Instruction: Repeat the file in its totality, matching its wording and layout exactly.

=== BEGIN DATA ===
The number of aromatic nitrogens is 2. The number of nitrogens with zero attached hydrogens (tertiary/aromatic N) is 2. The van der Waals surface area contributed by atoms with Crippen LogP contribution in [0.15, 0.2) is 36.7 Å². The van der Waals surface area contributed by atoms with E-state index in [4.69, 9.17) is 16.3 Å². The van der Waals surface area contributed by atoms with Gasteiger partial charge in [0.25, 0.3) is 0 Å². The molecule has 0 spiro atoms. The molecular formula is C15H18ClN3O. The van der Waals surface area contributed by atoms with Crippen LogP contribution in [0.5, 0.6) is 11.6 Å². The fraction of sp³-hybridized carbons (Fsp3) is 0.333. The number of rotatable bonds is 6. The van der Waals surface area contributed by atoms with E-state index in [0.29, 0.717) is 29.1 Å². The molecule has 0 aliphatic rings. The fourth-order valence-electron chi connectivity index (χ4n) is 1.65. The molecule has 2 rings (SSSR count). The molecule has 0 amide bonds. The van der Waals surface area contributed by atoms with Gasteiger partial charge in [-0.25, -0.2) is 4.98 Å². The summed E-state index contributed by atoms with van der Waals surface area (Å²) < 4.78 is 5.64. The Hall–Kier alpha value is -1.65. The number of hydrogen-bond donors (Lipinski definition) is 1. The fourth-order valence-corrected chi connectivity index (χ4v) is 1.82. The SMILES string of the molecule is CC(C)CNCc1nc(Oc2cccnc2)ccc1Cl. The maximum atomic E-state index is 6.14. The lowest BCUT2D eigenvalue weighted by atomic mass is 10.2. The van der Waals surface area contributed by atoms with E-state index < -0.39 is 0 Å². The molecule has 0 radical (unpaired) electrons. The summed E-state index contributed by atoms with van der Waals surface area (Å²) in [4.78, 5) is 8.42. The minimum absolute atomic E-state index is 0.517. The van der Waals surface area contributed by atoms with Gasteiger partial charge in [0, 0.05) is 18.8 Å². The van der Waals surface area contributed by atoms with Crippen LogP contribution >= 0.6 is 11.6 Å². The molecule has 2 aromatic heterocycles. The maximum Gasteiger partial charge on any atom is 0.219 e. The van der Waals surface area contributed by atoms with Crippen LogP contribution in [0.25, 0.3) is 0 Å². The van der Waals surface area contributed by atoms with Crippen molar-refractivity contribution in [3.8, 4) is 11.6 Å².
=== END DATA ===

The number of aromatic nitrogens is 2. The number of nitrogens with zero attached hydrogens (tertiary/aromatic N) is 2. The van der Waals surface area contributed by atoms with Crippen LogP contribution in [0.15, 0.2) is 36.7 Å². The van der Waals surface area contributed by atoms with E-state index in [4.69, 9.17) is 16.3 Å². The van der Waals surface area contributed by atoms with Gasteiger partial charge in [0.25, 0.3) is 0 Å². The molecule has 0 spiro atoms. The molecular formula is C15H18ClN3O. The van der Waals surface area contributed by atoms with Crippen LogP contribution in [0.5, 0.6) is 11.6 Å². The fraction of sp³-hybridized carbons (Fsp3) is 0.333. The number of rotatable bonds is 6. The van der Waals surface area contributed by atoms with E-state index in [0.29, 0.717) is 29.1 Å². The molecule has 0 aliphatic rings. The fourth-order valence-electron chi connectivity index (χ4n) is 1.65. The molecule has 2 rings (SSSR count). The molecule has 0 amide bonds. The van der Waals surface area contributed by atoms with Gasteiger partial charge in [-0.25, -0.2) is 4.98 Å². The summed E-state index contributed by atoms with van der Waals surface area (Å²) < 4.78 is 5.64. The Hall–Kier alpha value is -1.65. The number of hydrogen-bond donors (Lipinski definition) is 1. The fourth-order valence-corrected chi connectivity index (χ4v) is 1.82. The SMILES string of the molecule is CC(C)CNCc1nc(Oc2cccnc2)ccc1Cl. The maximum atomic E-state index is 6.14. The lowest BCUT2D eigenvalue weighted by atomic mass is 10.2. The van der Waals surface area contributed by atoms with E-state index < -0.39 is 0 Å². The molecule has 0 radical (unpaired) electrons. The summed E-state index contributed by atoms with van der Waals surface area (Å²) in [4.78, 5) is 8.42. The minimum absolute atomic E-state index is 0.517. The van der Waals surface area contributed by atoms with Gasteiger partial charge in [0, 0.05) is 18.8 Å². The van der Waals surface area contributed by atoms with Crippen LogP contribution >= 0.6 is 11.6 Å². The molecule has 2 aromatic heterocycles. The maximum Gasteiger partial charge on any atom is 0.219 e. The van der Waals surface area contributed by atoms with Crippen LogP contribution in [0.25, 0.3) is 0 Å². The van der Waals surface area contributed by atoms with Crippen molar-refractivity contribution in [3.8, 4) is 11.6 Å².